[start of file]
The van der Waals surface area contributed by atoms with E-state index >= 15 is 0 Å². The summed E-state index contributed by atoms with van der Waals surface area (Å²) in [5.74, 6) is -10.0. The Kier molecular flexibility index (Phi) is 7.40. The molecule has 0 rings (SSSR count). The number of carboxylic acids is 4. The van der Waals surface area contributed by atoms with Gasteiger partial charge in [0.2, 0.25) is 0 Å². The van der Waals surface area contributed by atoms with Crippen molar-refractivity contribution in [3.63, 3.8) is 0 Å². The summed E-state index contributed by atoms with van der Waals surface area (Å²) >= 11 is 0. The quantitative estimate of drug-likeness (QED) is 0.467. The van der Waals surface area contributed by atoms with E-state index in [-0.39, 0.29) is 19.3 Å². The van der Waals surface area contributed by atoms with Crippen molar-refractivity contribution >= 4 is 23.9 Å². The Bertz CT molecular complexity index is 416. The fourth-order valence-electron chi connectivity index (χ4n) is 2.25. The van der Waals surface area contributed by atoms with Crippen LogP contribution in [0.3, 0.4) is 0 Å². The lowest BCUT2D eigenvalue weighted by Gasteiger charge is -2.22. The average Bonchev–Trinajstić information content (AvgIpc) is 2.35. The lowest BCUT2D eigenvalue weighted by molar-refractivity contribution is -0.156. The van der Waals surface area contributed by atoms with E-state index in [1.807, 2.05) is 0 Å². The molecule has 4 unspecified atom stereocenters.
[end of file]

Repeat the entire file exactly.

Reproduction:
The van der Waals surface area contributed by atoms with E-state index >= 15 is 0 Å². The summed E-state index contributed by atoms with van der Waals surface area (Å²) in [5.74, 6) is -10.0. The Kier molecular flexibility index (Phi) is 7.40. The molecule has 0 rings (SSSR count). The number of carboxylic acids is 4. The van der Waals surface area contributed by atoms with Gasteiger partial charge in [0.2, 0.25) is 0 Å². The van der Waals surface area contributed by atoms with Crippen molar-refractivity contribution in [3.63, 3.8) is 0 Å². The summed E-state index contributed by atoms with van der Waals surface area (Å²) >= 11 is 0. The quantitative estimate of drug-likeness (QED) is 0.467. The van der Waals surface area contributed by atoms with E-state index in [-0.39, 0.29) is 19.3 Å². The van der Waals surface area contributed by atoms with Crippen molar-refractivity contribution >= 4 is 23.9 Å². The Bertz CT molecular complexity index is 416. The fourth-order valence-electron chi connectivity index (χ4n) is 2.25. The van der Waals surface area contributed by atoms with Crippen LogP contribution in [0.3, 0.4) is 0 Å². The lowest BCUT2D eigenvalue weighted by Gasteiger charge is -2.22. The average Bonchev–Trinajstić information content (AvgIpc) is 2.35. The lowest BCUT2D eigenvalue weighted by molar-refractivity contribution is -0.156. The van der Waals surface area contributed by atoms with E-state index in [1.807, 2.05) is 0 Å². The molecule has 4 unspecified atom stereocenters.